But it is important to note that not all bones are created equal! In particular, you should never feed your dog cooked bones. This is because, once eaten, these can splinter inside your dog causing internal injuries.

Size is also important when thinking of your dog’s safety here. You need to make sure that the size of the edible bone is such that it cannot be fitted fully inside your dog’s mouth, nor can your dog swallow it whole.

Also, just watch how often you feed your dog a bone as having too many in short succession can cause constipation. Having a couple of raw bones per week, with a couple of days in between each one is a good rule of thumb, but it may be best to start with just one a week and see how your dog responds.

Finally, it’s safest to only give your dog a bone to enjoy under supervision.

As part of a healthy, balanced diet, dogs, like us, need certain minerals and nutrients. Two of the main ones for them are calcium and phosphorus, which can be accessed from digesting certain types of bones, such as chicken, lamb, beef and turkey. Calcium phosphate is important for their diet because it not only helps dogs to grow, but it aids regeneration and adaptation of the canine skeletal system.

Bones are also an excellent way to clean up and clean out your dog's digestive tract. It adds extra fibre to their diet, meaning fewer tummy troubles and the associated issues around going to the toilet. Healthy and regular toilet habits also naturally stimulate the emptying of the anal gland.

Bones are also champions in the fight against dental problems such as tartar, plaque, gum disease and bad breath, helping to keep your dog's teeth and gums in top condition by stimulating saliva enzymes, especially when enjoyed after a meal.

Providing access to safe and healthy bones in your dog's diet also offers mental stimulation, which can help to stop your dog from chewing on other less appropriate and, sometimes, even dangerous items.

Ultimately, bones provide our dogs with a healthy body and mind.

Dogs, much like humans, need a varied, balanced diet in order to maintain healthy teeth, bones and muscles, as well as a shiny coat, positive behaviour and general health and well-being.

Along with protein, fats, plenty of water and the occasional treat, raw, meaty bones can play an important role in your dog's diet and wider health. From keeping their teeth and gums healthy, to consistent toilet habits, bones can have many positive impacts.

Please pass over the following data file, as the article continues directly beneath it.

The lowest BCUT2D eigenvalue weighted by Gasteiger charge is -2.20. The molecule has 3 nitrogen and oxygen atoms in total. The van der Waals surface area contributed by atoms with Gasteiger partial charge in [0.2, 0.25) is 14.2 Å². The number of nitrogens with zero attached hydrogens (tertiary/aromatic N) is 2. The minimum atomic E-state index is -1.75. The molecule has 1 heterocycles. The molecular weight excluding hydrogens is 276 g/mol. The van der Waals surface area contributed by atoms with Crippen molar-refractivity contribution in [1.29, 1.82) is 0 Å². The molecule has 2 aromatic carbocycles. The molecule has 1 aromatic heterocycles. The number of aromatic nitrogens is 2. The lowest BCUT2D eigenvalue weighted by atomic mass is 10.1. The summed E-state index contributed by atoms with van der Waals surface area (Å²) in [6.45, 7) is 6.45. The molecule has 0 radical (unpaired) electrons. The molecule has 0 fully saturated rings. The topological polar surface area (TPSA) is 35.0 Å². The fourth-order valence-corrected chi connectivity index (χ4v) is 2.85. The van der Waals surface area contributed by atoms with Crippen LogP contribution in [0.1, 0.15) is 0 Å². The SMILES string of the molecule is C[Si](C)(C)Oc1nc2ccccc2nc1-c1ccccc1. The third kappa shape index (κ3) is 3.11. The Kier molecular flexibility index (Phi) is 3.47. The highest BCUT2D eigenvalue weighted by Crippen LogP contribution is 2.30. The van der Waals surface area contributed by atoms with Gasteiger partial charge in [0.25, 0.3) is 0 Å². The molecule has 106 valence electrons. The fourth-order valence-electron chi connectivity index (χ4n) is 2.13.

Some bones, particularly necks, wings and ribs, are perfect 'toothbrush bones', acting almost like dental floss in keeping your dog's teeth and gums clean and healthy in a much more effective way than any other chews.

Raw bones also contain vital vitamins and nutrients, including calcium and phosphorus, while chicken cartilage (think feet, wingtips, carcasses) provides glucosamine.

In addition to health benefits, bones can also help to provide great mental and physical stimulation while your dog chews its way through.

It is important to note that bones should always be given to your dog raw. Never feed cooked bones because they become brittle, meaning they can easily splinter when consumed, causing serious - if not fatal - consequences. Bones should also be large enough for your dog to chew, rather than being small enough to swallow whole.

Just like humans, dogs need a healthy, balanced diet to thrive, with plenty of variety and nutrients. This includes raw, meaty bones.

By including bones in your dog's diet, it helps to keep their teeth and gums healthy, provides extra nutrition and can also help to express natural behaviour, as chewing on bones is a great way for your dog to express normal chewing tendencies.

However, as with everything involved with diet, moderation is key. Generally speaking, dogs should be given raw, meaty bones around once or twice a week, although this can vary depending on the breed and even each individual dog. Try to leave a few days between servings, as too many bones can lead to constipation issues.

Depending on the size and shape of the bone, it can provide hours if not days worth of chewing for your dog, so be sure to monitor how much they are getting through and how quickly. It might be that one bone a week, especially femurs, marrow bones or knuckles, will be plenty to keep them occupied.

Other factors to consider when feeding your dog bones is to ensure they are raw. Cooked bones can easily splinter, causing serious and potentially fatal consequences. Also, be sure the bone is large enough that your dog will have to chew it and can't swallow it whole.

For any pet owner planning to feed their dog a biologically appropriate raw food diet, bone will make up an important part of their meal plans. Experts advise that bones should make up about 12-15% of a raw food diet, to ensure that your dog gets enough calcium. Calcium is important for healthy growth, and especially for your dog's bone and tooth development. However, most bones that feature in a dog's diet will also include a certain amount of meat on them. This means that the overall meaty bone mass is likely to make up around a third of your dog's diet.